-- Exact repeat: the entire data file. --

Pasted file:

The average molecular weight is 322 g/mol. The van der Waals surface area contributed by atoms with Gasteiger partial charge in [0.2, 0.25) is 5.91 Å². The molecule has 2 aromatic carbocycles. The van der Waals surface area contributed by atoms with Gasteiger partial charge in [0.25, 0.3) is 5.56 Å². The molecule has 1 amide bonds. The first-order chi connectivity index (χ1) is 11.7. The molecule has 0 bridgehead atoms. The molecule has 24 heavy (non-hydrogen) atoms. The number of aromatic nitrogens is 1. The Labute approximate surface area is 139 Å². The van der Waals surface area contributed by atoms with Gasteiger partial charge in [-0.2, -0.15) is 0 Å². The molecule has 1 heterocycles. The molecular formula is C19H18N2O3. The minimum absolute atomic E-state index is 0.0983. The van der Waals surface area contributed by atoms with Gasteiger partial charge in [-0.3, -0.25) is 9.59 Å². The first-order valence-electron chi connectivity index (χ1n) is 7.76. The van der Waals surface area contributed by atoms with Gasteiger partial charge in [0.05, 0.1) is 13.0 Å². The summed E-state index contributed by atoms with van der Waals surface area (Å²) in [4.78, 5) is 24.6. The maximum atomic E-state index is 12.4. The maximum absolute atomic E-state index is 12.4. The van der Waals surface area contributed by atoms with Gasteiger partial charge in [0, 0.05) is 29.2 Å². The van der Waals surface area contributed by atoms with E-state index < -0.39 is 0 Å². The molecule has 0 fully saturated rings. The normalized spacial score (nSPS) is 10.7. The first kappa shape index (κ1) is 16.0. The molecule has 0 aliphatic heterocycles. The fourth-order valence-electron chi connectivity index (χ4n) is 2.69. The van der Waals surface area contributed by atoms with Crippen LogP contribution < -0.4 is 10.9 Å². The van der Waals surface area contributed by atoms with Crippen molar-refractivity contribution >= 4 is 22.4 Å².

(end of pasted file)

The average molecular weight is 322 g/mol. The van der Waals surface area contributed by atoms with Gasteiger partial charge in [0.2, 0.25) is 5.91 Å². The molecule has 2 aromatic carbocycles. The van der Waals surface area contributed by atoms with Gasteiger partial charge in [0.25, 0.3) is 5.56 Å². The molecule has 1 amide bonds. The first-order chi connectivity index (χ1) is 11.7. The molecule has 0 bridgehead atoms. The molecule has 24 heavy (non-hydrogen) atoms. The number of aromatic nitrogens is 1. The Labute approximate surface area is 139 Å². The van der Waals surface area contributed by atoms with Gasteiger partial charge in [-0.2, -0.15) is 0 Å². The molecule has 1 heterocycles. The molecular formula is C19H18N2O3. The minimum absolute atomic E-state index is 0.0983. The van der Waals surface area contributed by atoms with Gasteiger partial charge in [-0.3, -0.25) is 9.59 Å². The first-order valence-electron chi connectivity index (χ1n) is 7.76. The van der Waals surface area contributed by atoms with Gasteiger partial charge in [0.05, 0.1) is 13.0 Å². The summed E-state index contributed by atoms with van der Waals surface area (Å²) in [4.78, 5) is 24.6. The maximum atomic E-state index is 12.4. The maximum absolute atomic E-state index is 12.4. The van der Waals surface area contributed by atoms with Gasteiger partial charge in [0, 0.05) is 29.2 Å². The van der Waals surface area contributed by atoms with E-state index < -0.39 is 0 Å². The molecule has 0 fully saturated rings. The normalized spacial score (nSPS) is 10.7. The first kappa shape index (κ1) is 16.0. The molecule has 0 aliphatic heterocycles. The fourth-order valence-electron chi connectivity index (χ4n) is 2.69. The van der Waals surface area contributed by atoms with Crippen LogP contribution < -0.4 is 10.9 Å². The van der Waals surface area contributed by atoms with Crippen molar-refractivity contribution >= 4 is 22.4 Å².